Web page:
Simone M. Goldinger impressed the committee by having achieved an exceptional level of academic knowledge and career success by the age of 38. Specializing in dermato-oncology and clinical research, she has medical specialist titles in dermatology and venereology as well as pharmaceutical medicine. She is thus able to address important patient-based aspects of the treatment of malignant melanoma while demonstrating a profound understanding of the underlying scientific questions – a combination that has led to her becoming an expert in this field.
Simone Goldinger had already shown an interest in clinical research as a student, working on clinically relevant problems. Findings from her doctoral thesis resulted in the first two publications of her work. Following a period as a resident physician in internal medicine, Simone Goldinger returned to the dermatology clinic. Her interest in clinical research and the treatment of melanoma led to her making a significant contribution to skin cancer research.
The focus of Simone Goldinger’s work is on clinical research, in particular the effects and side-effects of new melanoma treatments. She has published several original research papers and made contributions to the journals The New England Journal of Medicine, Science, The Lancet Oncology and the Journal of Clinical Oncology. Devoting much of her work to skin changes in response to new therapeutic approaches, she has also published multiple articles on this topic. In April 2015, Simone Goldinger assumed responsibility for the department of clinical research and is recognized internationally as an expert in her field. She is a member of several national and international societies and is the Swiss representative for the German working group for dermato-oncology (Arbeitsgemeinschaft für Dermatoonkologie) and vice-president of the melanoma working group at the Swiss Group for Clinical Cancer Research (SAKK).
Tuncay Baubec first began exploring epigenetic mechanisms of gene expression as part of his PhD. His ground-breaking discoveries improved our current understanding of how epigenetic states are maintained. Epigenetic characteristics, among other factors, affect gene regulation – the process of turning genes on and off. As chemical modifications to the genome, they can control gene activity like a kind of molecular switch.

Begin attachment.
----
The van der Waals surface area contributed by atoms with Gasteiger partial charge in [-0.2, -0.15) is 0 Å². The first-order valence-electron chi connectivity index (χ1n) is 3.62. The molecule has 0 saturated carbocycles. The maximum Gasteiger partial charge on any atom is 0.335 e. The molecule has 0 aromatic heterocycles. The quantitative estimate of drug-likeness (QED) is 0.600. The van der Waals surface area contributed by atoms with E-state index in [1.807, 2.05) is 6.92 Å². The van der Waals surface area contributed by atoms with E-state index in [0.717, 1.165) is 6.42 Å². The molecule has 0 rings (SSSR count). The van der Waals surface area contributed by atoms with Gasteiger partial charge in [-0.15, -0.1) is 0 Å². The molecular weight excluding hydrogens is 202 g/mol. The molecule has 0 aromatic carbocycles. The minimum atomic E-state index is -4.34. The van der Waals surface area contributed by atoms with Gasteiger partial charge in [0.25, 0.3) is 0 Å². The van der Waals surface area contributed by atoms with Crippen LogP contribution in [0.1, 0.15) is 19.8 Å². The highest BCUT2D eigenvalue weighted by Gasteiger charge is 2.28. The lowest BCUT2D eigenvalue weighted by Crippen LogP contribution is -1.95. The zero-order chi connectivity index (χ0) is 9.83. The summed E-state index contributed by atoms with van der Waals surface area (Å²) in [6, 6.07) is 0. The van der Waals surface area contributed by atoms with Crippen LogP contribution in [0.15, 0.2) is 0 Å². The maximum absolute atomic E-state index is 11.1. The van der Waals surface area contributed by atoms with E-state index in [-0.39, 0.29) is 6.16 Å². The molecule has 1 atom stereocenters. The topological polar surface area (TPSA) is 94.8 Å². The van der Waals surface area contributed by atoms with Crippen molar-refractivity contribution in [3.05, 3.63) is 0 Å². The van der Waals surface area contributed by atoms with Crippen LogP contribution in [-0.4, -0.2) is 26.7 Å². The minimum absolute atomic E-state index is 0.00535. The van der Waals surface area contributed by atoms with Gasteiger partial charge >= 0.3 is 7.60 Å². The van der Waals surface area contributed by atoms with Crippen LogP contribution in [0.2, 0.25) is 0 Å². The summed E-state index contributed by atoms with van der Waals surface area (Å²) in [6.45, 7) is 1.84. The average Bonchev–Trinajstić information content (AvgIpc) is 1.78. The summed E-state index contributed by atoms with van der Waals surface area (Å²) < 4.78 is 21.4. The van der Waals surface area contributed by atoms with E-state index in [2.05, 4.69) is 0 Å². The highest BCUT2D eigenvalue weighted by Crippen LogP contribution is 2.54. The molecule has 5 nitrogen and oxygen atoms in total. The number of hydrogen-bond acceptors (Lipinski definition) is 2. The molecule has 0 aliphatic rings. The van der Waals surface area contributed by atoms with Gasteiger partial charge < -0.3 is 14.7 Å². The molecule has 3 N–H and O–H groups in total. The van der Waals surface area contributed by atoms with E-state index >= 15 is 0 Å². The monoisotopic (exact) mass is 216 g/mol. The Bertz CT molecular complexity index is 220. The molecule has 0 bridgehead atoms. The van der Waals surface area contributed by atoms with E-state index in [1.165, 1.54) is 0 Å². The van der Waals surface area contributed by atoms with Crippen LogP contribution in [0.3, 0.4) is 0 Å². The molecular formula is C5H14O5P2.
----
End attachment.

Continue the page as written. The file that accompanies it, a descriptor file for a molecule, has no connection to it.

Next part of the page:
Tuncay Baubec was born in 1979 in Romania and spent his youth in Austria. His academic career began with a degree in biology, which he completed in 2005. After his PhD was conferred in 2009, Tuncay Baubec became interested in DNA methylation, as earlier studies had shown that this epigenetic marking is imperative for the development of mammals. The DNA is chemically altered when an enzyme adds a methyl group to a DNA base. As the base sequence remains the same, the change is described as epigenetic. DNA methylation can result in the silencing of a gene, but this is not permanent. There are enzymes that demethylate the DNA base and enable a gene to be read again. Changes in DNA methylation along the genome have been linked to human diseases.
Tuncay Baubec’s research has led to outstanding progress in the understanding of the regulation and function of this important epigenetic modification. For example, he was able to identify important molecular mechanisms that regulate the deposition of DNA methylation in specific locations, both in healthy and diseased cells. The relevance of his research in this field is borne out by numerous publications in respected natural science journals such as Cell and Nature. After receiving an SNSF professorship in 2015, Tuncay Baubec founded his own research group at the Laboratory of Systems Biology of Gene Regulation in the Department of Molecular Mechanisms of Disease at the University of Zurich. Since forming his research team, he has continued to make outstanding contributions to the field, while also successfully securing sizeable research grants.
Georg Friedrich Götz Award
The Georg Friedrich Götz Award is awarded annually to two researchers who are habilitated at the University of Zurich and can demonstrate outstanding, internationally recognized achievements in the area of basic or clinical research. The award founder Georg Friedrich Götz was born in Germany in 1893 and moved to Switzerland in 1960, passing away in 1972. The entrepreneur had to travel to Zurich several times for operations, including for lung cancer and for bowel disease. In gratitude for the care he received, he started a foundation at the University of Zurich which awards the prize for progress in medicine each year. The award comes with total prize money of CHF 30,000.
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